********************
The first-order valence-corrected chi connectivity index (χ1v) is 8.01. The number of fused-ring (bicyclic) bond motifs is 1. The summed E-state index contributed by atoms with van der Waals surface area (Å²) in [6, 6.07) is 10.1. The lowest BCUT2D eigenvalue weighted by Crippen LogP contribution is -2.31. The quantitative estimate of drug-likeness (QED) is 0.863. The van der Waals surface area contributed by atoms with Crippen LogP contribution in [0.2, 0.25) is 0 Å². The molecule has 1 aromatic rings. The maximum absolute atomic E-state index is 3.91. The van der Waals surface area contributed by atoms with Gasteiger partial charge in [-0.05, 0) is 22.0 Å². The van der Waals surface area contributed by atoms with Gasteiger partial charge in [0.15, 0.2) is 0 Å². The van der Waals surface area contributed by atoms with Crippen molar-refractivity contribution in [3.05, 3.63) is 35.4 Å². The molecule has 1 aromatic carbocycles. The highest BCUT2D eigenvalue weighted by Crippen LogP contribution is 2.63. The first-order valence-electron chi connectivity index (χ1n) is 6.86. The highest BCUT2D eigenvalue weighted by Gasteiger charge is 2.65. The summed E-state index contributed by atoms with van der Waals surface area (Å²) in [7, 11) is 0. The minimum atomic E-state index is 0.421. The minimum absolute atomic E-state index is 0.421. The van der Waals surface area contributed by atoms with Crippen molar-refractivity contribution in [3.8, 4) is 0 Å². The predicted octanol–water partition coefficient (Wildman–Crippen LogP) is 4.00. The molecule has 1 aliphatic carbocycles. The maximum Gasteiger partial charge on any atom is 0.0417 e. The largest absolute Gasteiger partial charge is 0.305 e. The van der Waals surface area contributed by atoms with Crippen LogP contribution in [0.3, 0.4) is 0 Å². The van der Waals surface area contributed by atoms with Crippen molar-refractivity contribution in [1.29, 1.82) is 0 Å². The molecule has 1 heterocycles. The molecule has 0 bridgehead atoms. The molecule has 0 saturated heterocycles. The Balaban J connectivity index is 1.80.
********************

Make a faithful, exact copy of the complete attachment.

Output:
The first-order valence-corrected chi connectivity index (χ1v) is 8.01. The number of fused-ring (bicyclic) bond motifs is 1. The summed E-state index contributed by atoms with van der Waals surface area (Å²) in [6, 6.07) is 10.1. The lowest BCUT2D eigenvalue weighted by Crippen LogP contribution is -2.31. The quantitative estimate of drug-likeness (QED) is 0.863. The van der Waals surface area contributed by atoms with Crippen LogP contribution in [0.2, 0.25) is 0 Å². The molecule has 1 aromatic rings. The maximum absolute atomic E-state index is 3.91. The van der Waals surface area contributed by atoms with Gasteiger partial charge in [-0.05, 0) is 22.0 Å². The van der Waals surface area contributed by atoms with Gasteiger partial charge in [0.15, 0.2) is 0 Å². The van der Waals surface area contributed by atoms with Crippen molar-refractivity contribution in [3.05, 3.63) is 35.4 Å². The molecule has 1 aromatic carbocycles. The highest BCUT2D eigenvalue weighted by Crippen LogP contribution is 2.63. The first-order valence-electron chi connectivity index (χ1n) is 6.86. The highest BCUT2D eigenvalue weighted by Gasteiger charge is 2.65. The summed E-state index contributed by atoms with van der Waals surface area (Å²) in [7, 11) is 0. The minimum atomic E-state index is 0.421. The minimum absolute atomic E-state index is 0.421. The van der Waals surface area contributed by atoms with Crippen molar-refractivity contribution in [3.8, 4) is 0 Å². The predicted octanol–water partition coefficient (Wildman–Crippen LogP) is 4.00. The molecule has 1 aliphatic carbocycles. The maximum Gasteiger partial charge on any atom is 0.0417 e. The largest absolute Gasteiger partial charge is 0.305 e. The van der Waals surface area contributed by atoms with Crippen LogP contribution in [0.3, 0.4) is 0 Å². The van der Waals surface area contributed by atoms with Crippen molar-refractivity contribution in [1.29, 1.82) is 0 Å². The molecule has 1 heterocycles. The molecule has 0 bridgehead atoms. The molecule has 0 saturated heterocycles. The Balaban J connectivity index is 1.80.